• There are no histological advantages in waiting more time. More information in this infographic.
    • We can engage the implant apically and meanwhile the osseointegration process is paired with the graft maturing process.

    After placing the implant, the ISQ value was 77 which is a high value even though it was placed in a grafted site (Zita 2017).


    After one month and a half, we did the second surgery, and again the ISQ was measured.

    This time something unexpected was happening: The ISQ value had dropped almost 20 points, which is a sign that something is wrong.


    There is always a variation in the ISQ during the osseointegration process, and values usually go down initially (first few weeks after implant placement), depending on the quality of the bone where the implant was placed (Barewall 2003).


    Captura de pantalla 2017-09-27 16.34.05.png

    Two decisions are possible here:

    1. Remove the implant
    2. Try a progressive loading in attempt to increase the ISQ value (from stimulating the bone remodeling).


    We decided to perform a digital impression with the 3Shape Trios 3 and order two PMMA provisional restorations designed and manufactured in CAD/CAM (Phibo CAD/CAM. Barcelona. Spain).



    Why two provisionals?

    1) First, we designed a provisional restoration out of occlusion with the antagonist to observe if there was any ISQ value progression over time.

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    2) If there was any improvement in the ISQ value, the initial provisional was then substituted with a functional provisional.




    After one month, the ISQ value was up almost 10 points, and we decided to deliver the second provisional with functional contact.

    Three months after the second provisional was delivered, the ISQ value was already up to 70 ISQ, and we decided to perform the definitive restoration.

    It is not a beautiful outcome, but the patient accepted the definitive aesthetic result and the restoration were screw-retained with a torque of 35 NCm.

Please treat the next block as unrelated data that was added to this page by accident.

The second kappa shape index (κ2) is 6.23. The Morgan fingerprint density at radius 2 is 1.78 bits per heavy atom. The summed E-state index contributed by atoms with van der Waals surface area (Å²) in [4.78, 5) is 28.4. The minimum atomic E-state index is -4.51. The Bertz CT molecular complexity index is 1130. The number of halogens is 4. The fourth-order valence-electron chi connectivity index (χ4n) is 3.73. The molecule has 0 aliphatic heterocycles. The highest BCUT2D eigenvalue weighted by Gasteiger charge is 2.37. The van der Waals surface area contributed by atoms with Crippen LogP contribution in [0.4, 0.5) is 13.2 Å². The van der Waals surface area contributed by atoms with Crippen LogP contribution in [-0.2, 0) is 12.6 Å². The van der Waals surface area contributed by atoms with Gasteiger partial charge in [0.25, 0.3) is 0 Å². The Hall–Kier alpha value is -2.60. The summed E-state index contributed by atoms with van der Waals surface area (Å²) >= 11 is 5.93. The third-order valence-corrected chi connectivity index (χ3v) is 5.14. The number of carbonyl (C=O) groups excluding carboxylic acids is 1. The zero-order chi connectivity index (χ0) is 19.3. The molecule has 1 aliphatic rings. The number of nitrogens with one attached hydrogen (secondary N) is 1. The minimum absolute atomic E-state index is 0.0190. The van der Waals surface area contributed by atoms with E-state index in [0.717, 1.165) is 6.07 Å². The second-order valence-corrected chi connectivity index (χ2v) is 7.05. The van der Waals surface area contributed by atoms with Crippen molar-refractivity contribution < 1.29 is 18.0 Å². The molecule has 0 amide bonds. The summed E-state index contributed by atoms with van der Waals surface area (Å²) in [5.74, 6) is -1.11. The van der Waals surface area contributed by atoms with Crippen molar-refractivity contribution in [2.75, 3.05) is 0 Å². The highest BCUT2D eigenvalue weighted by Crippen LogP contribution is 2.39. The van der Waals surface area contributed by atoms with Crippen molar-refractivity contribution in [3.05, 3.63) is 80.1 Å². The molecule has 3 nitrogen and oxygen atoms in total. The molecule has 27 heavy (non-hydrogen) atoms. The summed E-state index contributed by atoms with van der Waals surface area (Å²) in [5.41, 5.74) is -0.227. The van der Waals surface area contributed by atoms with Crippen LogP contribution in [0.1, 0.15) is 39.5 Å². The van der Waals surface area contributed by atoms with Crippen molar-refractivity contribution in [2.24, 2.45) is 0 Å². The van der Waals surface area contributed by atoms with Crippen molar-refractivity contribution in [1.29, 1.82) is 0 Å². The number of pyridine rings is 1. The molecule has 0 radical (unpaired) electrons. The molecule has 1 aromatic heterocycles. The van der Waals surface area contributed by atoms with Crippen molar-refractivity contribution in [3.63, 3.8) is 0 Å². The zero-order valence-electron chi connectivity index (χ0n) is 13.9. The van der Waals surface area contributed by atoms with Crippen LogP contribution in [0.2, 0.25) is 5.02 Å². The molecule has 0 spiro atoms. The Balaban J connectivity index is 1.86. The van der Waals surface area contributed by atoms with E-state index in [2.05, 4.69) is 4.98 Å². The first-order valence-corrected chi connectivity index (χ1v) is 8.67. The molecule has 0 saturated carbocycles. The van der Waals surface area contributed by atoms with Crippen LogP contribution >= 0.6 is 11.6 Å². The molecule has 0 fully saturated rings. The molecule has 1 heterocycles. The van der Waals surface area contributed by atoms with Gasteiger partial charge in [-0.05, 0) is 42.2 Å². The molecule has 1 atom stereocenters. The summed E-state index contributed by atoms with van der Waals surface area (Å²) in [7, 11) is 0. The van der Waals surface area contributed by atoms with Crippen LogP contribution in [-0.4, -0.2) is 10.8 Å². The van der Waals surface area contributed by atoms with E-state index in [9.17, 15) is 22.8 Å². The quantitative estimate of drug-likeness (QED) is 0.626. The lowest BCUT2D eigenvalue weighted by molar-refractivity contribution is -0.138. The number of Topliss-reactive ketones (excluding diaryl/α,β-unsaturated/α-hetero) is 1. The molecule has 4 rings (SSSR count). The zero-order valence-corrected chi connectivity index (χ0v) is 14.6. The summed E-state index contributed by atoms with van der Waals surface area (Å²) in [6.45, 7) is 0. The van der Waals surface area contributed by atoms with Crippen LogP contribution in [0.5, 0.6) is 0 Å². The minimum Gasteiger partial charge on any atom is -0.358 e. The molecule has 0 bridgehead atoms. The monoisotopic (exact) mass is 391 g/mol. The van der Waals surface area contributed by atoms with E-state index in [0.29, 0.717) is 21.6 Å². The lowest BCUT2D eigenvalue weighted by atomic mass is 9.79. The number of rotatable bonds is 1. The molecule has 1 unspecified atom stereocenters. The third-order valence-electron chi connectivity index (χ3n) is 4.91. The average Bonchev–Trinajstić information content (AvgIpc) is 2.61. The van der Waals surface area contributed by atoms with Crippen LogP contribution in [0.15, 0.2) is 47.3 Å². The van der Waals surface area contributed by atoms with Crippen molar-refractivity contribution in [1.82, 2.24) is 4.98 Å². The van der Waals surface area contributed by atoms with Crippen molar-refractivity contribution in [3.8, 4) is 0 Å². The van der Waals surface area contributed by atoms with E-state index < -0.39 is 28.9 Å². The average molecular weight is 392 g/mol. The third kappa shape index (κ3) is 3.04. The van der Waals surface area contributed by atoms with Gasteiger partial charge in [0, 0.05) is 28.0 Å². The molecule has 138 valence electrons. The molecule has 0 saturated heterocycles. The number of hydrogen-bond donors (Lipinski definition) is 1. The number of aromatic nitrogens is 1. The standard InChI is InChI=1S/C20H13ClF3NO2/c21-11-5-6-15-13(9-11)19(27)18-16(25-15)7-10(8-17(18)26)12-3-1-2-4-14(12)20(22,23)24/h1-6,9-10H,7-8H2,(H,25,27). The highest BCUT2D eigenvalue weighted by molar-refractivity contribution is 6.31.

Although the limitations of this short case report, we conclude that using ISQ measurements (RFA) to monitor bone remodeling before delivering a definitive restoration can improve the survival rate of the global rehabilitation.

    The uncertainty of the BIC (bone implant contact) between the implant and the bone and also the resistance of the implant to the micromovement at the time of the definitive loading, justifies the use of the ISQ measurement  to monitor the implant behavior during osseointegration.

    It was also proved that the Osstell® ISQ might also indicate information about the bone density around an implant, which can be of great value in the posterior maxilla (Manresa 2013).

    Of course, a lot of questions are left to answer yet, like:

    • If the ISQ value has no relation with the BIC (Abrahamsson 2009), why is it still of great value to make clinical decisions in cases where we are not sure to load the fixture?
    • If the ISQ has a no direct relation with the BIC, why do values improve overtime when we perform a progressive loading?
    • Should ISQ be mandatory in cases where patients have non-optimal general health conditions (diabetes, osteoporosis) or smokers?
    • Should provisionalization be mandatory in cases after a guided bone regeneration?

      Hope you enjoyed the article and I would love to hear your feedback.

    Topics: loading protocol, immediate restoration, progressive loading, isq, implant loading

    Francisco Teixeira Barbosa

    Written by Francisco Teixeira Barbosa

    Implant and digital dentistry expert. I do ISQ everyday on my daily practice. Stand up comedian wannabe.